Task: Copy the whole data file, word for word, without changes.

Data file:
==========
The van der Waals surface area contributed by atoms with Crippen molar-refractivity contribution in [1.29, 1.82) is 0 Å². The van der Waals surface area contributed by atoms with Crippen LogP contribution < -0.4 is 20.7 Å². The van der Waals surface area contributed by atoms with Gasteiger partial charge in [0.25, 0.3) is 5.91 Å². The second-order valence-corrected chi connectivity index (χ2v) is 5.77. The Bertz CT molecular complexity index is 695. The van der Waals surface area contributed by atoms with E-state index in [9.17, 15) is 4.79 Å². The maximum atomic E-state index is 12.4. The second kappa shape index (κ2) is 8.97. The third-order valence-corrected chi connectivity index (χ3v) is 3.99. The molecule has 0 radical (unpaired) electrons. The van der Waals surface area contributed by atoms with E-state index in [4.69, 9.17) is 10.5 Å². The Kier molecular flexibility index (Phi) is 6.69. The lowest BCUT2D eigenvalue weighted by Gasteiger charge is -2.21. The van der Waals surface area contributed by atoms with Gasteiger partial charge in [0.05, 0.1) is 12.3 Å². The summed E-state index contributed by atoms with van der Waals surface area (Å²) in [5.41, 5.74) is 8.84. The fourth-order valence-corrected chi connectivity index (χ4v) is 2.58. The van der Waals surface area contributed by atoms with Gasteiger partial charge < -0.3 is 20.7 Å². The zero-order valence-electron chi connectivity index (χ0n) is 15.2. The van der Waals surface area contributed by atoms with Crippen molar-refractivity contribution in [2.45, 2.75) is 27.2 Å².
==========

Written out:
The van der Waals surface area contributed by atoms with Crippen molar-refractivity contribution in [1.29, 1.82) is 0 Å². The van der Waals surface area contributed by atoms with Crippen LogP contribution < -0.4 is 20.7 Å². The van der Waals surface area contributed by atoms with Gasteiger partial charge in [0.25, 0.3) is 5.91 Å². The second-order valence-corrected chi connectivity index (χ2v) is 5.77. The Bertz CT molecular complexity index is 695. The van der Waals surface area contributed by atoms with E-state index in [9.17, 15) is 4.79 Å². The maximum atomic E-state index is 12.4. The second kappa shape index (κ2) is 8.97. The third-order valence-corrected chi connectivity index (χ3v) is 3.99. The molecule has 0 radical (unpaired) electrons. The van der Waals surface area contributed by atoms with E-state index in [4.69, 9.17) is 10.5 Å². The Kier molecular flexibility index (Phi) is 6.69. The lowest BCUT2D eigenvalue weighted by Gasteiger charge is -2.21. The van der Waals surface area contributed by atoms with Gasteiger partial charge in [0.05, 0.1) is 12.3 Å². The summed E-state index contributed by atoms with van der Waals surface area (Å²) in [5.41, 5.74) is 8.84. The fourth-order valence-corrected chi connectivity index (χ4v) is 2.58. The van der Waals surface area contributed by atoms with Gasteiger partial charge < -0.3 is 20.7 Å². The zero-order valence-electron chi connectivity index (χ0n) is 15.2. The van der Waals surface area contributed by atoms with Crippen molar-refractivity contribution in [2.45, 2.75) is 27.2 Å².